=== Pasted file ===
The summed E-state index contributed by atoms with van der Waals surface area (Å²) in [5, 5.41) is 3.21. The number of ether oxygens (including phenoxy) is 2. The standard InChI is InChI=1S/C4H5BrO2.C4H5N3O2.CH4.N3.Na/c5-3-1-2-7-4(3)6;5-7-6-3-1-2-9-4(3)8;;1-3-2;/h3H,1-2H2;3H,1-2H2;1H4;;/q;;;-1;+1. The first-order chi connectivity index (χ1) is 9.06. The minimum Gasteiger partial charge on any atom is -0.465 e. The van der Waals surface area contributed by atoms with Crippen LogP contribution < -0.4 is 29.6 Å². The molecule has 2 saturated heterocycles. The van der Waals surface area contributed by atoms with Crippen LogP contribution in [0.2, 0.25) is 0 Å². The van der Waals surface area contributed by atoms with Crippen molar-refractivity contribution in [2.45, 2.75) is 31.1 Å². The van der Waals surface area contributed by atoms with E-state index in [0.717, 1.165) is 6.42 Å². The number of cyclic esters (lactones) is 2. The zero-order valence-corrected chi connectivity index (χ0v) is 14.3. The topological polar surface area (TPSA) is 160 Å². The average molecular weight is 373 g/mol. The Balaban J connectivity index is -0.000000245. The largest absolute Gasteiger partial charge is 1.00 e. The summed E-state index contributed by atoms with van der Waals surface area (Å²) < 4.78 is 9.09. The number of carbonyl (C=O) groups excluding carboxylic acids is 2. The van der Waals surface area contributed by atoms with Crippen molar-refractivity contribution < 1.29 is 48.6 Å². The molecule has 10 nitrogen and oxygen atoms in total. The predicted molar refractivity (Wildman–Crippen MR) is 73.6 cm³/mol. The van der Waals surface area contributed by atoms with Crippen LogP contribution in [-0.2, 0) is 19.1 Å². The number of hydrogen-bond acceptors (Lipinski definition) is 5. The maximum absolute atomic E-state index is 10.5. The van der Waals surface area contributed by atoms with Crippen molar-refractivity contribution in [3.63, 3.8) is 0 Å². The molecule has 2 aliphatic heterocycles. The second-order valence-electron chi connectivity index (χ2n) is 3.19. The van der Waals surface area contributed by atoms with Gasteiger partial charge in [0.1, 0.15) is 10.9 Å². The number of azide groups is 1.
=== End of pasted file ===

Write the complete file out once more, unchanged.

The summed E-state index contributed by atoms with van der Waals surface area (Å²) in [5, 5.41) is 3.21. The number of ether oxygens (including phenoxy) is 2. The standard InChI is InChI=1S/C4H5BrO2.C4H5N3O2.CH4.N3.Na/c5-3-1-2-7-4(3)6;5-7-6-3-1-2-9-4(3)8;;1-3-2;/h3H,1-2H2;3H,1-2H2;1H4;;/q;;;-1;+1. The first-order chi connectivity index (χ1) is 9.06. The minimum Gasteiger partial charge on any atom is -0.465 e. The van der Waals surface area contributed by atoms with Crippen LogP contribution < -0.4 is 29.6 Å². The molecule has 2 saturated heterocycles. The van der Waals surface area contributed by atoms with Crippen LogP contribution in [0.2, 0.25) is 0 Å². The van der Waals surface area contributed by atoms with Crippen molar-refractivity contribution in [2.45, 2.75) is 31.1 Å². The van der Waals surface area contributed by atoms with E-state index in [0.717, 1.165) is 6.42 Å². The number of cyclic esters (lactones) is 2. The zero-order valence-corrected chi connectivity index (χ0v) is 14.3. The topological polar surface area (TPSA) is 160 Å². The average molecular weight is 373 g/mol. The Balaban J connectivity index is -0.000000245. The largest absolute Gasteiger partial charge is 1.00 e. The summed E-state index contributed by atoms with van der Waals surface area (Å²) < 4.78 is 9.09. The number of carbonyl (C=O) groups excluding carboxylic acids is 2. The van der Waals surface area contributed by atoms with Crippen molar-refractivity contribution < 1.29 is 48.6 Å². The molecule has 10 nitrogen and oxygen atoms in total. The predicted molar refractivity (Wildman–Crippen MR) is 73.6 cm³/mol. The van der Waals surface area contributed by atoms with Crippen LogP contribution in [-0.2, 0) is 19.1 Å². The number of hydrogen-bond acceptors (Lipinski definition) is 5. The maximum absolute atomic E-state index is 10.5. The van der Waals surface area contributed by atoms with Crippen molar-refractivity contribution in [3.63, 3.8) is 0 Å². The molecule has 2 aliphatic heterocycles. The second-order valence-electron chi connectivity index (χ2n) is 3.19. The van der Waals surface area contributed by atoms with Gasteiger partial charge in [0.1, 0.15) is 10.9 Å². The number of azide groups is 1.